Big Country was originally formed in 1981 by guitar playing founder members Stuart Adamson and Bruce Watson both native of the band’s hometown Dunfermline in Scotland. Initially driven by a shared vision of widescreen guitar melody, harmony and lyric, the classic Big Country sound was further enhanced later that summer by the arrival of drummer Mark Brzezicki and bass player Tony Butler. This is the Big Country that (with producer Steve Lillywhite), recorded the classic debut album ‘The Crossing’ in 1983.
The band broke massively worldwide with the release of the album’s classic singles ‘Fields Of Fire’, ‘Chance’ and signature song ‘In A Big Country’, which went on to become massive worldwide hits, selling over 2 million copies and driving ‘The Crossing’ to 3 prestigious Grammy nominations in the USA.
The run of success continued throughout the 1980′s with the release of the anthemic single ‘Wonderland’ and the second album ‘Steeltown’ (1984), which debuted at Number 1 in the UK and contained the hit singles ‘East Of Eden, ‘Just a Shadow’ and ‘Where The Rose Is Sown’. Tonight in Brighton saw Big Country return with an anniversary run of gigs to mark the release of Steeltown. 35 years ago!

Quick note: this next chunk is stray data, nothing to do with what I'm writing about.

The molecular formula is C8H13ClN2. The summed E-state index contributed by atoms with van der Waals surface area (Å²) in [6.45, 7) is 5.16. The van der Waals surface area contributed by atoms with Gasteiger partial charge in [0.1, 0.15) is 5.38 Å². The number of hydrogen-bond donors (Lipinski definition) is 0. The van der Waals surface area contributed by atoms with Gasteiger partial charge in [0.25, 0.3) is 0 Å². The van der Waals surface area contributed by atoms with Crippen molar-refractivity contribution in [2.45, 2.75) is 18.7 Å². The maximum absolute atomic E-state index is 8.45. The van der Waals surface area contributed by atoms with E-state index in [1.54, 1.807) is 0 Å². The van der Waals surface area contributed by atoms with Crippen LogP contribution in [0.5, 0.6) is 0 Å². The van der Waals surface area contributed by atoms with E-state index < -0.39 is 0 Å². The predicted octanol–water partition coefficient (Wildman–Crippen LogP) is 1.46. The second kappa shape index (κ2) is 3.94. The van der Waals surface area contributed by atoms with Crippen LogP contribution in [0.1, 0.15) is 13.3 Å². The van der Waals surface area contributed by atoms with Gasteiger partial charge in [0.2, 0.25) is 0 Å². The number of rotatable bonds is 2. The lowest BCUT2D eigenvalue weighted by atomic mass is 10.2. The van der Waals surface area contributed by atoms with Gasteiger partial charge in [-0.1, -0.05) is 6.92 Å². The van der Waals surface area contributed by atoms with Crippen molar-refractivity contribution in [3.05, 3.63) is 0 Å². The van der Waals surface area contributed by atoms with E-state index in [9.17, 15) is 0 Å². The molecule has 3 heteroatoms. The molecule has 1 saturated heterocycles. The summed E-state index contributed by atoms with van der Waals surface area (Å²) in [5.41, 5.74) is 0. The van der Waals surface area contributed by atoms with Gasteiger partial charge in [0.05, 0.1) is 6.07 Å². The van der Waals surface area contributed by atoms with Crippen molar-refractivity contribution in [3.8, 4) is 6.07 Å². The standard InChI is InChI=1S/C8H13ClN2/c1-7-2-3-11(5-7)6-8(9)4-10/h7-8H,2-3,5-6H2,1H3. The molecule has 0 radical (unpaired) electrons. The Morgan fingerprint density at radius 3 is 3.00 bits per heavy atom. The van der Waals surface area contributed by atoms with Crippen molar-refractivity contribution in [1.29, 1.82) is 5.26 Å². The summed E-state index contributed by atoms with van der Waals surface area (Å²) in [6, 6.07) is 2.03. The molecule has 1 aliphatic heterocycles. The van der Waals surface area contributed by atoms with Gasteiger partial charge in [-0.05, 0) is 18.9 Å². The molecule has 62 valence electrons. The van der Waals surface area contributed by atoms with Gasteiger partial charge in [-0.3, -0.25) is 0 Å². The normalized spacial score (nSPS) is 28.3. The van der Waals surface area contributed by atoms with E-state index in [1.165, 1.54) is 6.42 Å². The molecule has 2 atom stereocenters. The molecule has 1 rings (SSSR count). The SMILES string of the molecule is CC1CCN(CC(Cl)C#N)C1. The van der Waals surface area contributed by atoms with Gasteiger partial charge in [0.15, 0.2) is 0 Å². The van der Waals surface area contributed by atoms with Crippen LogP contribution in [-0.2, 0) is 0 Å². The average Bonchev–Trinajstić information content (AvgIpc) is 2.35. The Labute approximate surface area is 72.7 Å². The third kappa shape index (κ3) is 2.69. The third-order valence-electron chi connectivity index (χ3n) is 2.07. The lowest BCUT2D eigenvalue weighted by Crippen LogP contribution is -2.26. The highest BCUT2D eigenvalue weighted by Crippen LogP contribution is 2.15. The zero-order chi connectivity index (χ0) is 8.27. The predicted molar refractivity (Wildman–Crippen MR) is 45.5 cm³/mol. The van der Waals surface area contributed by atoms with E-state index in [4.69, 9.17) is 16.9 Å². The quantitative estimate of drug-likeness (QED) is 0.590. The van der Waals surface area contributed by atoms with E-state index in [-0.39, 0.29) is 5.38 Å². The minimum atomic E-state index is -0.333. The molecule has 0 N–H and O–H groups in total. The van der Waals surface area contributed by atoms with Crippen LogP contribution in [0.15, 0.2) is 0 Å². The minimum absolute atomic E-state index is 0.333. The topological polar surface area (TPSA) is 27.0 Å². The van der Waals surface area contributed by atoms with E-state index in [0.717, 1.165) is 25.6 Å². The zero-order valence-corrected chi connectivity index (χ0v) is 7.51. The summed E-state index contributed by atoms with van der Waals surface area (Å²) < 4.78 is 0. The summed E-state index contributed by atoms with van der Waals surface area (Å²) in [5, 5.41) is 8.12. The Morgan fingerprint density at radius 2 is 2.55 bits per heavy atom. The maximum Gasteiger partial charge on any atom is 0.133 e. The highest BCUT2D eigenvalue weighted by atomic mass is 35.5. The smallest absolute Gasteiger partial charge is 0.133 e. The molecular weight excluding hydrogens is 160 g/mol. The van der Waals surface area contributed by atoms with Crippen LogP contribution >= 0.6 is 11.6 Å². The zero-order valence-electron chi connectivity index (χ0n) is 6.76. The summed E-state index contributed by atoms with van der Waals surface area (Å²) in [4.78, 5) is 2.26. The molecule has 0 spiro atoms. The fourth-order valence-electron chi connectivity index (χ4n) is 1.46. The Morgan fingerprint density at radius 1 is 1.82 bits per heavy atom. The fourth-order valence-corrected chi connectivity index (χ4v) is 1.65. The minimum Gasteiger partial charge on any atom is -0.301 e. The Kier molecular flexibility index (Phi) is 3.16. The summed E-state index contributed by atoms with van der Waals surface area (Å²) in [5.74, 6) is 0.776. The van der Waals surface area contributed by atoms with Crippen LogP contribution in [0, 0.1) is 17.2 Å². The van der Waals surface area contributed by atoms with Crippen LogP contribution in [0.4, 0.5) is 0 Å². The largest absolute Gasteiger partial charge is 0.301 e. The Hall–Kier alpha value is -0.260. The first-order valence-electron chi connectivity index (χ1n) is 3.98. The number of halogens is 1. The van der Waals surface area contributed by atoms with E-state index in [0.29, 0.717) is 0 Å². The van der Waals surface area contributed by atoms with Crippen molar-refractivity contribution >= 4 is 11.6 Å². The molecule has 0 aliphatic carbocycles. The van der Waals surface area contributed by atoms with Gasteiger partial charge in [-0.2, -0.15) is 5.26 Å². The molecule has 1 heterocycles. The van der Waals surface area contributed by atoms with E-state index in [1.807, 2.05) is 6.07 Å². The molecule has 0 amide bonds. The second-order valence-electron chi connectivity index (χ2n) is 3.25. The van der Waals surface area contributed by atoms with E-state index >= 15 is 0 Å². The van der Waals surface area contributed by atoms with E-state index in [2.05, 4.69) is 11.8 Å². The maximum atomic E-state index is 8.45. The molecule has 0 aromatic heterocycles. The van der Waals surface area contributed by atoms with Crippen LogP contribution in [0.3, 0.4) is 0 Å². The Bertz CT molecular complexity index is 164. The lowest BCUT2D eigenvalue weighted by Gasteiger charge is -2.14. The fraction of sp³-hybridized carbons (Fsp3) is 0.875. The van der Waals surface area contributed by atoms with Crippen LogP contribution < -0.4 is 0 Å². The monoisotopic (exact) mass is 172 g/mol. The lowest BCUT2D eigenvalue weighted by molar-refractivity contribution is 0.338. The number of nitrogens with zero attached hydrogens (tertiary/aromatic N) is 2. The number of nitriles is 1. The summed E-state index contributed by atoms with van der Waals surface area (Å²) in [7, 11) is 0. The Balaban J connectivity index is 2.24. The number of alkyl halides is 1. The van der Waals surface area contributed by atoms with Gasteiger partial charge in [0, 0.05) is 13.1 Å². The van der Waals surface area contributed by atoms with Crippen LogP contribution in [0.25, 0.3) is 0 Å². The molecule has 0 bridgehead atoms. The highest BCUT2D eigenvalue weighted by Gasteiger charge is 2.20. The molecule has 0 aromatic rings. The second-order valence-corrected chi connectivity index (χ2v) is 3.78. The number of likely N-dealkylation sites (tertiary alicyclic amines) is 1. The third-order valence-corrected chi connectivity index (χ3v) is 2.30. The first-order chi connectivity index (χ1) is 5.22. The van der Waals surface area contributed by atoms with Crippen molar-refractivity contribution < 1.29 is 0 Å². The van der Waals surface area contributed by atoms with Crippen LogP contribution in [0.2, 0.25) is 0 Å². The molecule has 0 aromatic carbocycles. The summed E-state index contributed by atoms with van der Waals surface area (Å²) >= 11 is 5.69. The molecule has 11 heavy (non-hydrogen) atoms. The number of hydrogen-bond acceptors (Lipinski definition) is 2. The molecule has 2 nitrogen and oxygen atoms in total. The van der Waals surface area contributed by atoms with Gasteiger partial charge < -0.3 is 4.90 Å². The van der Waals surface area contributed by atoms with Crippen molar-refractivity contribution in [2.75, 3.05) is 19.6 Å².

The audience started to arrive early and as such were treated to a wait as there was no support band playing tonight, which was a bit of a shame as I always enjoy seeing a new band or a local band fill that slot. But it gave the early birds a good shot at the merch desk, loaded down with some pretty cool T’s
Big Country: The Band.
Mark Brzezicki – Drums – from 1981 to the present day,
Bruce Watson – Guitar – from 1981 to the present day,
Jamie Watson – Guitar,
Simon Hough – Vocals,
Scott Whitley – Bass,
And, as the house lights dropped the cheers rose. Out came the band and a shout of “Hey Brighton, How you doin?” came from the much loved guitarist, and original member, Bruce Watson. His strong Scottish accent booming out through the PA, with a huge smile on his face.
Big Country: The Set.
The colour wash from the lighting was a green/blue mix and with the smoke machine created quite an eerie atmosphere. As the band opened up with 1000 Stars. What a terrific start, the now pretty packed in crowd could not have wanted for a better opening. We then had two of the opening tracks from the album, Flame of The West and then East Of Eden to follow.